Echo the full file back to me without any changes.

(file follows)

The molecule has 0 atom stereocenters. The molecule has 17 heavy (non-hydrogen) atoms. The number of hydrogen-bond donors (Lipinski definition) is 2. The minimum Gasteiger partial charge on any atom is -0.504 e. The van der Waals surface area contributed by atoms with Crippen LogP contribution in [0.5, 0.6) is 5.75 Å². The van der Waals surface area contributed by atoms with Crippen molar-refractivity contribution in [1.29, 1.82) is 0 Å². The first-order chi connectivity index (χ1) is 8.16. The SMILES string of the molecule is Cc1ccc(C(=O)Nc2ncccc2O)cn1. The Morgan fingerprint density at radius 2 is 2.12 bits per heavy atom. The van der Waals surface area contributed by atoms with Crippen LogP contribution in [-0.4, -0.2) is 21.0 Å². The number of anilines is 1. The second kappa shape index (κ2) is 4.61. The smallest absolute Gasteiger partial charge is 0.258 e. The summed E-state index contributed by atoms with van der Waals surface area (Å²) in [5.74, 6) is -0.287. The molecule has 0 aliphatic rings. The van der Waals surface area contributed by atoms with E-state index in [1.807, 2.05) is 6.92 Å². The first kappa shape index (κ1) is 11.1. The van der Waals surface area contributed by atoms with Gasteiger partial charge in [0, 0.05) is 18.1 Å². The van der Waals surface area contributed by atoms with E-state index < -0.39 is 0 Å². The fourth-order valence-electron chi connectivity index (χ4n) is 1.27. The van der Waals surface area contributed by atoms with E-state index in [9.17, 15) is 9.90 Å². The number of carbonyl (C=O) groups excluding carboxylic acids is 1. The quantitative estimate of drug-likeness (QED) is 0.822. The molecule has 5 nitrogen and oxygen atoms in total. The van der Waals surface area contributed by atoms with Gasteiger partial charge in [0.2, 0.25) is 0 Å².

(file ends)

The molecule has 0 atom stereocenters. The molecule has 17 heavy (non-hydrogen) atoms. The number of hydrogen-bond donors (Lipinski definition) is 2. The minimum Gasteiger partial charge on any atom is -0.504 e. The van der Waals surface area contributed by atoms with Crippen LogP contribution in [0.5, 0.6) is 5.75 Å². The van der Waals surface area contributed by atoms with Crippen molar-refractivity contribution in [1.29, 1.82) is 0 Å². The first-order chi connectivity index (χ1) is 8.16. The SMILES string of the molecule is Cc1ccc(C(=O)Nc2ncccc2O)cn1. The Morgan fingerprint density at radius 2 is 2.12 bits per heavy atom. The van der Waals surface area contributed by atoms with Crippen LogP contribution in [-0.4, -0.2) is 21.0 Å². The number of anilines is 1. The second kappa shape index (κ2) is 4.61. The smallest absolute Gasteiger partial charge is 0.258 e. The summed E-state index contributed by atoms with van der Waals surface area (Å²) in [5.74, 6) is -0.287. The molecule has 0 aliphatic rings. The van der Waals surface area contributed by atoms with E-state index in [1.807, 2.05) is 6.92 Å². The first kappa shape index (κ1) is 11.1. The van der Waals surface area contributed by atoms with Gasteiger partial charge in [0, 0.05) is 18.1 Å². The van der Waals surface area contributed by atoms with E-state index < -0.39 is 0 Å². The fourth-order valence-electron chi connectivity index (χ4n) is 1.27. The van der Waals surface area contributed by atoms with E-state index in [9.17, 15) is 9.90 Å². The number of carbonyl (C=O) groups excluding carboxylic acids is 1. The quantitative estimate of drug-likeness (QED) is 0.822. The molecule has 5 nitrogen and oxygen atoms in total. The van der Waals surface area contributed by atoms with Gasteiger partial charge in [0.2, 0.25) is 0 Å².